Joseph F. Guffey won the general election with just over 50% of the vote, beating Senator Reed by more than 127,000 votes. Guffey became the first Democrat to win election to the United States Senate from Pennsylvania since William A. Wallace in 1874. Guffey was the first Democrat to be elected by popular vote to the U.S. Senate, as Wallace had been elected by the Pennsylvania General Assembly.

Once in the Senate, Guffey told anyone who would listen he was “a 100 per cent Roosevelt man.”

The 1938 election had been a great success for Pennsylvania Democrats as they had not only elected Joseph F. Guffey to the Senate but also managed to win the governorship for George H. Earle. Earle was one of just two Democrats elected to serve as governor of Pennsylvania between the Civil War and World War II. Earle had been Roosevelt’s ambassador to Austria prior to his election as governor, where he warned the administration about Hitler and Nazi Germany.

Senator Joe Guffey, along with Governor George Earle, was an ardent supporter of President Franklin D. Roosevelt and the New Deal. Some of Guffey’s colleagues in the Senate thought the Pennsylvanian was little more than a mindless rubber stamp for the Roosevelt administration. With the numerous alphabet agencies of the New Deal and the tens of millions of federal dollars pouring into the Keystone State, Senator Joseph F. Guffey became the Democratic boss of Pennsylvania.

Prior to the election of 1932, many Black Americans retained their voting loyalty to the party of Lincoln and voted Republican. Joseph F. Guffey helped to cobble together a coalition that relied heavily upon Blacks and organized labor for majorities. That same coalition proved to be highly effective in the 1936 elections when Roosevelt carried Pennsylvania and the Democrats won both chambers of the General Assembly, which allowed Governor Earle to enact his “Little New Deal” in the Keystone State.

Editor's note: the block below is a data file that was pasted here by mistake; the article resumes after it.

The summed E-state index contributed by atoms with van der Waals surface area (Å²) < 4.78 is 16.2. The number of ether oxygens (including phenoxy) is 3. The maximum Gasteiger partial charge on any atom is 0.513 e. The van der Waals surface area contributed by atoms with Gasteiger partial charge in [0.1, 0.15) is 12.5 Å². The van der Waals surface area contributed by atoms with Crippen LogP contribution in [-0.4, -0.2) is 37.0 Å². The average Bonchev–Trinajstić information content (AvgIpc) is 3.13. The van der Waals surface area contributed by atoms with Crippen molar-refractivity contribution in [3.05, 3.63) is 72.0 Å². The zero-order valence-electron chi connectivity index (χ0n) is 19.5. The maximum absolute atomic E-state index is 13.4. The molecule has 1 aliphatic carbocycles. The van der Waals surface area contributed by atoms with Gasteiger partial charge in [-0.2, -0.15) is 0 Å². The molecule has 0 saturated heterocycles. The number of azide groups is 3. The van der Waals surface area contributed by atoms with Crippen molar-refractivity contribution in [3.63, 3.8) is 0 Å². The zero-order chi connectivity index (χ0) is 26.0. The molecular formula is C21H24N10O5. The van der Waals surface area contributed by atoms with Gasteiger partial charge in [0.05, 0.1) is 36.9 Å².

One of Senator Guffey’s first actions as a member of the United States Senate was his criticism of Harry Anslinger, whose wife happened to be the niece of one of the most powerful Republicans in Pennsylvania and the country, Andrew Mellon. Mellon was also one of the richest men in the country and had served as Secretary of the Treasury throughout the administrations of three GOP presidents: Warren G. Harding, Calvin Coolidge and Herbert Hoover. Harry Anslinger had been an assistant commissioner in the Treasury Department’s Bureau of Prohibition; later, he became the first Commissioner of the newly formed Bureau of Narcotics, a post he held for thirty-two years. Anslinger was notorious for a furious campaign that targeted jazz musicians and especially famed singer Billie Holiday. Harry Anslinger was also a racist, a fact which Senator Joe Guffey widely denounced.

There were hard feelings following the 1938 election, especially on the part of the powerful Mayor of Pittsburgh, David Lawrence, who recruited a former Republican to challenge Guffey in the 1940 Democratic primary. An original booster for FDR to run for an unprecedented third term, Guffey easily dispatched his primary opponent and he and Lawrence mended their differences. Senator Guffey won another six-year term as Franklin Roosevelt carried Pennsylvania once again in 1940.

Guffey’s most notable achievement was likely his sponsorship of the Guffey Coal Act, which was struck down by the U. S. Supreme Court. The senator redrafted the bill right away, which was promptly passed after providing the necessary remedies to pass Constitutional muster.

By 1943, Guffey had won a place on the prestigious Senate Foreign Affairs Committee. Isaiah Berlin, a British scholar, was providing the British Foreign Office with information about American politicians and some of his word portraits were highly incisive. Berlin wrote that Guffey was “a noisy administration supporter who wraps himself in the Roosevelt flag and has been advocating for a fourth term for some time.” Berlin told the British Foreign Office that Senator Guffey was, “A typical Pennsylvania politician who has decided to throw his lot in with the President and has become an obedient party hack not of the purest integrity.” Isaiah Berlin added Guffey, “Consistently votes in the opposite direction to his fellow Senator from Pennsylvania, James Davis.”